LaMalfa said: “I’m very pleased with my committee assignments for the 115th Congress and I feel that they give me the best opportunity to get a great deal accomplished for California’s 1st district. I will get to continue my work on the Agriculture and Natural Resources committees to protect and create rural jobs while joining the Transportation and Infrastructure committee at a critical time to make a lot of improvements to California’s crumbling highways and water storage systems. I am excited to chair my first subcommittee in Congress and I look forward to a very busy term where we will get a lot done for the state of California and our Nation.”


A full breakdown of Rep. LaMalfa’s committee assignments for the 115th Congress is as follows:

House Committee on Natural Resources

Ø  Chairman of the Subcommittee on Indian, Insular and Alaska Native Affairs

Ø  Subcommittee on Water, Power and Oceans

House Committee on Agriculture

Ø  Subcommittee on Commodity Exchanges, Energy and Credit

Ø  Subcommittee on Conservation and Forestry

House Committee on Transportation and Infrastructure

Ø  Subcommittee on Water Resources and Development

Ø  Subcommittee on Aviation

Ø  Subcommittee on Highway and Transit

Congressman Doug LaMalfa is a lifelong farmer representing California’s First Congressional District including, Butte, Glenn, Lassen, Modoc, Nevada, Placer, Plumas, Shasta, Sierra, Siskiyou and Tehama Counties.



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Liz Writes Life 1-31-17

Liz Writes Life

Jan. 31, 2017

Liz Writes Life

Published in Siskiyou Daily News, Yreka, CA

The State Water Resources Control Board meeting was well attended. Nearly 200 people showed up at the Miner’s Inn last Thursday night. Thank you to the many local folks who did indeed give comment on the clean water aspect of the Environmental Impact Report needed for the application to the Federal Energy Regulatory Commission to relicense four hydro-electric Klamath dams from PacifiCorp to the new non-profit Klamath River Renewal Corporation. A super majority of the comments were heartfelt and truthful statements about the devestation that will occur to water quality and the environment from the huge amount of sediment that will pollute and impact the Klamath River if the dams are removed.

Right out the chute, the Shasta Tribe gave the Water Board an ultimatum invoking the state’s statutory obligation to address their concerns regarding any California Environmental Quality Act process – of which the relicensing of the dams will need. The Shasta Tribe was recognized by the Siskiyou Co. Board of Supervisors, last November, as the correct Native American Tribe indigenous to most of the Siskiyou County area including the Klamath River.

Michael Kobseff, chairman of the Siskiyou Co. Supervisors’ Board, read a four-page document citing significant violations by the Water Board, including the fact the state board staff did not contact the county about the new date of this meeting after the first meeting was canceled earlier in January. Oops, I wonder why the state agency would do that?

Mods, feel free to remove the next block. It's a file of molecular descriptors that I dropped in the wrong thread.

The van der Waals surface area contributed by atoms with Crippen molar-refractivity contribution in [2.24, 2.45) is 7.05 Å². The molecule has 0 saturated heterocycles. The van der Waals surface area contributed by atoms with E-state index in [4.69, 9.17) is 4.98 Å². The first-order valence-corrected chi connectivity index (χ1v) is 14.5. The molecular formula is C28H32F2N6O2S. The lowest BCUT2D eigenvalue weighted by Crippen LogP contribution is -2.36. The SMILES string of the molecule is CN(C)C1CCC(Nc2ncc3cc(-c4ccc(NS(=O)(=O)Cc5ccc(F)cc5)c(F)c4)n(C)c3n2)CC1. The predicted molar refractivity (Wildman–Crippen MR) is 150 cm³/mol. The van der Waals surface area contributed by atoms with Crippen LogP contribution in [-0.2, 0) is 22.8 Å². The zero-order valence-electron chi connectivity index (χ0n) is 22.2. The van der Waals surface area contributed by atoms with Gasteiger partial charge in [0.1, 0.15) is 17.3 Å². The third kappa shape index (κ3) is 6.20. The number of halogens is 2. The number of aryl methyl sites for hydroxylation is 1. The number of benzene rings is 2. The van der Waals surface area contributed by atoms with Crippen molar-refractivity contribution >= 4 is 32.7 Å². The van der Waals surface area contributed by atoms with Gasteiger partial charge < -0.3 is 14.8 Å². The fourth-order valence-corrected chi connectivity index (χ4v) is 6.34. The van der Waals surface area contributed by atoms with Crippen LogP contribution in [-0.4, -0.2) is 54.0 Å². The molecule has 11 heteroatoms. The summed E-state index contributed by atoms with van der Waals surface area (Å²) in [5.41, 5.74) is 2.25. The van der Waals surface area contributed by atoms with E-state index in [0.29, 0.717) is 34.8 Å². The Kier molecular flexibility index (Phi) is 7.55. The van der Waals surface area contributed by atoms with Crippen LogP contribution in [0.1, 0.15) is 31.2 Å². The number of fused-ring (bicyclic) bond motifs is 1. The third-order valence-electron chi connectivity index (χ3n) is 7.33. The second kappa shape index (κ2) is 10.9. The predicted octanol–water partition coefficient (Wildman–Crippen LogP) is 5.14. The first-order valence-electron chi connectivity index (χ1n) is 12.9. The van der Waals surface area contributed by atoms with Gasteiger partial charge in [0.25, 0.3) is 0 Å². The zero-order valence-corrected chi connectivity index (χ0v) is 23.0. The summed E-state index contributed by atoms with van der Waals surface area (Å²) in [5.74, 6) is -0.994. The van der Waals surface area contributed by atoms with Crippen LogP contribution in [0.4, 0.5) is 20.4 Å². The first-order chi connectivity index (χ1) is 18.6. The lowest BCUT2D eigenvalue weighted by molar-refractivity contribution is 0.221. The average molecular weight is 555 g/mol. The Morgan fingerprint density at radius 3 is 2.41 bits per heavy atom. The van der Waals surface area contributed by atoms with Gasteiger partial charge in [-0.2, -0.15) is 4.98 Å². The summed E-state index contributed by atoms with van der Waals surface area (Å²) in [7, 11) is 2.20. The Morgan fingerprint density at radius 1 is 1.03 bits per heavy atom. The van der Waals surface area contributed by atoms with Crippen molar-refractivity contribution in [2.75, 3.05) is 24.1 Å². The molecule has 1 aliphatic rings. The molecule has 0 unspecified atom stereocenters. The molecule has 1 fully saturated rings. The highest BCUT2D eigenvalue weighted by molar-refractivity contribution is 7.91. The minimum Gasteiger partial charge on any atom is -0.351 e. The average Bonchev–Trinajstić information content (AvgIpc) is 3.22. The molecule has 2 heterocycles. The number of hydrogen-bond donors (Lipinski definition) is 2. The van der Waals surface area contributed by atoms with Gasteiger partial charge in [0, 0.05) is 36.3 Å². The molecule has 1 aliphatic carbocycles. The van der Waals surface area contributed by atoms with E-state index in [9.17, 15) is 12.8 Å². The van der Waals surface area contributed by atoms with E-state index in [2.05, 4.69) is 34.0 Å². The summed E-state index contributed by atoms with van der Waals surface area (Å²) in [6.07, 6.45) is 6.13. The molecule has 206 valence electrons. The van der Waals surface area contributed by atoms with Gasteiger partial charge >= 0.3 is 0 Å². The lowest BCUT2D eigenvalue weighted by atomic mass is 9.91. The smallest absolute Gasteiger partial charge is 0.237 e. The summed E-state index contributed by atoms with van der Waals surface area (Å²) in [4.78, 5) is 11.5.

Also Michael brought up the procedural problems regarding the state using a bogus tax roll that was created for the economic analysis and ultimately claimed the removal of the dams wouldn’t economically affect the county. What a dastardly deed by the state!

Ray Haupt, our Dist. 5 Siskiyou Supervisor, challenged the Water Board staff claiming it is in violation of a Supreme Court Ruling, which identified the Army Corp of Engineers and the EPA as the agency of jurisdiction over the Clean Water Act on navigatable waters that affect two states. Oops, the state may be out of its jurisdiction?

Ray told me he was impressed so many people were well-prepared in their comments citing specific issues. He said it is important to get the specific issues of concern into the “record”; as that will make the agency have to address them in its resulting document. If the issues raised are not fully addressed — that is when a lawsuit is worth the time and effort.


Because it canceled its meeting in January, Scott Valley Protect Our Water will hold its next meeting on Thursday, Feb. 9, 2017 at the Fort Jones Community Center at 7 p.m. Water will be a main discussion item as Supervisor Haupt will be there to explain about the FERC relicensing of the four Klamath hydro-electric dams issue.

Also, Preston Harris will talk about the Scott Valley Groundwater Advisory Committee, levels of groundwater in 2016 and becoming complaint with the California Stainable Groundwater Management Act. Ray will explain the situation at the county level.

Erin Ryan, field rep for Congressman Doug LaMalfa, will also be in attendance. She told me some good news. Our congressman met with Ryan Zinke, a congressman from Montana, who has been tapped by President Donald Trump for Secretary of the Interior. He has yet to be confirmed by the U.S. Senate, but the good news is that Zinke said, “We don’t tear down dams, we build dams.” That is a huge change from the previous destroy-the-environment attitudes of Sally Jewell and many Interior bureaucrats.

Erin will likely have more great info from Congressman LaMalfa, so get your New Year started right by attending the Feb. 9, 2017 meeting.